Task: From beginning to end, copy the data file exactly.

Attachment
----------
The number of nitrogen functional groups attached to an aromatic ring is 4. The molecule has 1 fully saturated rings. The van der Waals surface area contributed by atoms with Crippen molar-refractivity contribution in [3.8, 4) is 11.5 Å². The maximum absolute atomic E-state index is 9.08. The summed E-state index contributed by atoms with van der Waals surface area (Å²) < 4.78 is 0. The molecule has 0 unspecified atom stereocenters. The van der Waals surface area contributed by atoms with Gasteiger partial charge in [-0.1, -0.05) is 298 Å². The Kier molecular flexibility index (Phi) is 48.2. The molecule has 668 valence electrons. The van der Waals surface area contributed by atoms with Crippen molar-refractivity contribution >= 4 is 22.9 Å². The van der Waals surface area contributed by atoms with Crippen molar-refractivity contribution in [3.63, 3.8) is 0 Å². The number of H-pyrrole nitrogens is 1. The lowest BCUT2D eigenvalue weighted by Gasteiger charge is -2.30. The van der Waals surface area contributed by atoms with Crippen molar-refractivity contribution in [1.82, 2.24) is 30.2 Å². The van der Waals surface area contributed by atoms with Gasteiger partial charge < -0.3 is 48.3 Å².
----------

The number of nitrogen functional groups attached to an aromatic ring is 4. The molecule has 1 fully saturated rings. The van der Waals surface area contributed by atoms with Crippen molar-refractivity contribution in [3.8, 4) is 11.5 Å². The maximum absolute atomic E-state index is 9.08. The summed E-state index contributed by atoms with van der Waals surface area (Å²) < 4.78 is 0. The molecule has 0 unspecified atom stereocenters. The van der Waals surface area contributed by atoms with Gasteiger partial charge in [-0.1, -0.05) is 298 Å². The Kier molecular flexibility index (Phi) is 48.2. The molecule has 668 valence electrons. The van der Waals surface area contributed by atoms with Crippen molar-refractivity contribution >= 4 is 22.9 Å². The van der Waals surface area contributed by atoms with Crippen molar-refractivity contribution in [3.63, 3.8) is 0 Å². The number of H-pyrrole nitrogens is 1. The lowest BCUT2D eigenvalue weighted by Gasteiger charge is -2.30. The van der Waals surface area contributed by atoms with Crippen molar-refractivity contribution in [1.82, 2.24) is 30.2 Å². The van der Waals surface area contributed by atoms with Gasteiger partial charge < -0.3 is 48.3 Å².